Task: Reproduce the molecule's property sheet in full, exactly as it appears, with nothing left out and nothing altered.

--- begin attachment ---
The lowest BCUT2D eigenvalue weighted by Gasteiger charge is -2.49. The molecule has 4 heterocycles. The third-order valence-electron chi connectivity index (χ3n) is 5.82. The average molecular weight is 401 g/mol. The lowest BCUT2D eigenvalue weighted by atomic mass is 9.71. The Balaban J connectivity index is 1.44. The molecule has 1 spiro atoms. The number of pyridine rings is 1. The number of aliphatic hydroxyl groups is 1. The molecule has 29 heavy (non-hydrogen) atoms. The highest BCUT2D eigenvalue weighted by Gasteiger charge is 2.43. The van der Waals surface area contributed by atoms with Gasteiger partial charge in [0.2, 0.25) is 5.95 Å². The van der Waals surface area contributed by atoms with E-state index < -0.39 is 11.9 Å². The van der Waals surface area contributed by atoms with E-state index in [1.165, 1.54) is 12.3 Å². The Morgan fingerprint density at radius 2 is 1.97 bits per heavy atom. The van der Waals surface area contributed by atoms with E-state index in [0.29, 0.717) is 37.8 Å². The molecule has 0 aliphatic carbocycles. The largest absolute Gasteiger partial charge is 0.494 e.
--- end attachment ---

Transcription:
The lowest BCUT2D eigenvalue weighted by Gasteiger charge is -2.49. The molecule has 4 heterocycles. The third-order valence-electron chi connectivity index (χ3n) is 5.82. The average molecular weight is 401 g/mol. The lowest BCUT2D eigenvalue weighted by atomic mass is 9.71. The Balaban J connectivity index is 1.44. The molecule has 1 spiro atoms. The number of pyridine rings is 1. The number of aliphatic hydroxyl groups is 1. The molecule has 29 heavy (non-hydrogen) atoms. The highest BCUT2D eigenvalue weighted by Gasteiger charge is 2.43. The van der Waals surface area contributed by atoms with Gasteiger partial charge in [0.2, 0.25) is 5.95 Å². The van der Waals surface area contributed by atoms with E-state index < -0.39 is 11.9 Å². The van der Waals surface area contributed by atoms with E-state index in [1.165, 1.54) is 12.3 Å². The Morgan fingerprint density at radius 2 is 1.97 bits per heavy atom. The van der Waals surface area contributed by atoms with E-state index in [0.29, 0.717) is 37.8 Å². The molecule has 0 aliphatic carbocycles. The largest absolute Gasteiger partial charge is 0.494 e.